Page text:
Cognitive dissonance is a psychological state that describes the uncomfortable feeling when a person begins to understand that something the person believes to be true is, in fact, not true. Similar to ambivalence, the term cognitive dissonance describes conflicting thoughts or beliefs (cognitions) that occur at the same time, or when engaged in behaviors that conflict with one's beliefs. In academic literature, the term refers to attempts to reduce the discomfort of conflicting thoughts by performing actions that are opposite to one's beliefs.
(--http://en.wikipedia.org/wiki/Cognitive_dissonance)
We're the good guys. Those without health care are people not particularly smart. Elected officials do indeed have the good of ordinary citizens as their primary responsibility. The war in Iraq was to protect the United States. Everything to know about September 11, 2001 has been told. This president is not an arrogant idiotes (it's a Greek word) serving the whims of corporations and promulgating shadow interests of ideologues. Osama Bin Laden started it. Saddam Hussein was the most dangerous leader in the world. The economy of the United States is in only a temporary slowdown. The Supreme Court is the most honorable judicial body and did not commit a hellish mistaken criminal act eight years ago. America clearly supports the down-trodden and helpless, but, really, the Chinese need our silence (as we need their imports) in their struggle against Tibet. There is equal justice for all, rich or poor, in this great nation.

If we meditate carefully on the above postulates, we might see into and through them. Carefully, we might begin to care for our peril.
There is a destination that must be reached within a day. One person endures great suffering and continues to walk with the aid of a stick. The other person decides to rest on a rock because it is too much for him. When he lies down and looks up, he sees clouds drifting in the wind and hallucinates that the rock he is on is also flying in the air. Cheerfully fantasizing that he has already reached his destination, he wakes up to find that he is just where he was before. The first person who continued to walk has already completed his trek. Although the second one finds himself far from his goal, he thinks it is useless to regret his error.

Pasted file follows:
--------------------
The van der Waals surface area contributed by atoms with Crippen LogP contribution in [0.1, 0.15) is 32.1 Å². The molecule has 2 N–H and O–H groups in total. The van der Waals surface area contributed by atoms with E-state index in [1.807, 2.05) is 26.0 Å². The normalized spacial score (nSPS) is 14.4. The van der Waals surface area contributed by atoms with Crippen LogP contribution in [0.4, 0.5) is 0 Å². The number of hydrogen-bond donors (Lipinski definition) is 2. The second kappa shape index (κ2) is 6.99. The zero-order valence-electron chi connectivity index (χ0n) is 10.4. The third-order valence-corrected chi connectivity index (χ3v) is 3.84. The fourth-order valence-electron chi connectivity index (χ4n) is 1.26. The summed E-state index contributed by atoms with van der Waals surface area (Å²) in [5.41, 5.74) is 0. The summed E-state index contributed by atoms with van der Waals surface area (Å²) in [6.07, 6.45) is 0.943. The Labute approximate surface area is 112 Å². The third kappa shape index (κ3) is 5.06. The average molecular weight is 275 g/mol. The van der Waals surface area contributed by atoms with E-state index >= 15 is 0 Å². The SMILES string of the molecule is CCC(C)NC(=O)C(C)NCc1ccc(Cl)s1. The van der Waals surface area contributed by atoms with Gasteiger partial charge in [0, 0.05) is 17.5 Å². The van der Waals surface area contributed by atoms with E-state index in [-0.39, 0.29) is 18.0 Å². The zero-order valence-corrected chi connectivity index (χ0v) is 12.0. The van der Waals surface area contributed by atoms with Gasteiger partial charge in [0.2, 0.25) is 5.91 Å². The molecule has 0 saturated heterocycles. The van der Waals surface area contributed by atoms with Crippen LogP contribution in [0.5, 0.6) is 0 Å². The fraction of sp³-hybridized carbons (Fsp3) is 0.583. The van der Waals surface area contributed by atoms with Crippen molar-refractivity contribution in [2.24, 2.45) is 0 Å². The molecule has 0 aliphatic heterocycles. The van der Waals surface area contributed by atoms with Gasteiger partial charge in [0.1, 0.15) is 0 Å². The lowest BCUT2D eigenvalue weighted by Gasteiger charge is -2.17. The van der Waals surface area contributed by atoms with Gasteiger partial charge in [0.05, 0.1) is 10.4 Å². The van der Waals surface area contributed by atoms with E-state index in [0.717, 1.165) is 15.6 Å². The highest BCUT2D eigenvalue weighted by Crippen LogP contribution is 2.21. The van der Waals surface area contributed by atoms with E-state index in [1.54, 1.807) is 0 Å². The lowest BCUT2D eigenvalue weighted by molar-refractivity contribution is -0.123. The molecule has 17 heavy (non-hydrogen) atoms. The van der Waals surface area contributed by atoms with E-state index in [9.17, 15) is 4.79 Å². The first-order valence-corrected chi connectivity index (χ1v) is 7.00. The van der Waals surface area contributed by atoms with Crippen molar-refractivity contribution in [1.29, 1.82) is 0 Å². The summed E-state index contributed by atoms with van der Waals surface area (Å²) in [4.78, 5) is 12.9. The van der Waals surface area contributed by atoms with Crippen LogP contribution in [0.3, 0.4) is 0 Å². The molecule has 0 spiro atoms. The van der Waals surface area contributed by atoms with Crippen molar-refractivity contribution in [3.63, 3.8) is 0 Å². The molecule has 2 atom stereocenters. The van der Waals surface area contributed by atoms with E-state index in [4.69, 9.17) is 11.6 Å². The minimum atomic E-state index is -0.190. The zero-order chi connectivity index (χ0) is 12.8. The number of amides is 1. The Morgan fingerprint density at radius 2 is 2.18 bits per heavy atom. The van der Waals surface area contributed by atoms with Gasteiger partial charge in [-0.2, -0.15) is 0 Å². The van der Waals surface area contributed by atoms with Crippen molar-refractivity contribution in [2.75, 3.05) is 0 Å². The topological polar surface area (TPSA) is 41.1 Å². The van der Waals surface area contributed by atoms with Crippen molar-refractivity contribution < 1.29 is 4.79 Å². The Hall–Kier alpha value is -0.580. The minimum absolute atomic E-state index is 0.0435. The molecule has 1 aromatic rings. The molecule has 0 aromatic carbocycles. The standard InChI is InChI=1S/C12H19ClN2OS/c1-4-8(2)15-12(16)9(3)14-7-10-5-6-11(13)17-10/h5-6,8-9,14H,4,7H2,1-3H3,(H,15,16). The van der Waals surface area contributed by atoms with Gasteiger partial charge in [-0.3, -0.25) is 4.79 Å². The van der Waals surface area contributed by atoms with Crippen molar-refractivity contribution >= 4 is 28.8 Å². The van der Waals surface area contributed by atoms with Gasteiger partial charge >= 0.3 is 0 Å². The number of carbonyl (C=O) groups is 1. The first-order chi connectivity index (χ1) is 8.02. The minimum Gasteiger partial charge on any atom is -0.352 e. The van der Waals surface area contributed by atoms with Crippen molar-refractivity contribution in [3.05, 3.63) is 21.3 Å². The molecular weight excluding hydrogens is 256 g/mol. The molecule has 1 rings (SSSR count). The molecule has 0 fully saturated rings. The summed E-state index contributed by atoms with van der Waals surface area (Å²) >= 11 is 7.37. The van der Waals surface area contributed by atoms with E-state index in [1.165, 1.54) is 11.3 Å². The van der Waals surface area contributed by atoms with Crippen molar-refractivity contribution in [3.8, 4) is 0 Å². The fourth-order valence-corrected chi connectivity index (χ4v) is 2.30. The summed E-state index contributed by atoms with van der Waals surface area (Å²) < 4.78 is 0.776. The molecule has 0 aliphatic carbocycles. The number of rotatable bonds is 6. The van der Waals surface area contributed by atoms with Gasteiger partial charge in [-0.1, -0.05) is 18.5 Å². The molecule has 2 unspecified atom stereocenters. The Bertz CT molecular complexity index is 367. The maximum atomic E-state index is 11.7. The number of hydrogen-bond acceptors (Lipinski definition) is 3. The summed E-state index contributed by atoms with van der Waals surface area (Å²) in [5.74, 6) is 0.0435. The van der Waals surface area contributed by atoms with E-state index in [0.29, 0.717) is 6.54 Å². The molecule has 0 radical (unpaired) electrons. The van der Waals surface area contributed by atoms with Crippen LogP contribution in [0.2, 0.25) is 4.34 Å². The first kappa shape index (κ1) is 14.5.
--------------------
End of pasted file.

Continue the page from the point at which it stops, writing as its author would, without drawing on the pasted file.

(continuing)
- Parable of Shakyamuni
The fire that destroys illusion longs to rage in our hearts and minds.

Do not be mistaken -- really -- we, at heart, long to be compassionate; we, in the deepest foundation of mind, long for wisdom and understanding.

The deception cultivated by the unwise and those devoid of compassion is not -- I repeat, is not -- how the true human being wishes to live in this existence.

Free Tibet.

Free the United States.

Free yourself.

Now -- let's get on with spring!

Sunday, April 20, 2008

Rokpa meets Alden in Belfast
I go to visit a prominent monk
In mountain mist and a thousand peaks.
The master himself points out the road
And the moon hangs its lantern out for me.
- Han Shan (early 9th century)
Each hermit returns to solitude.

Happily.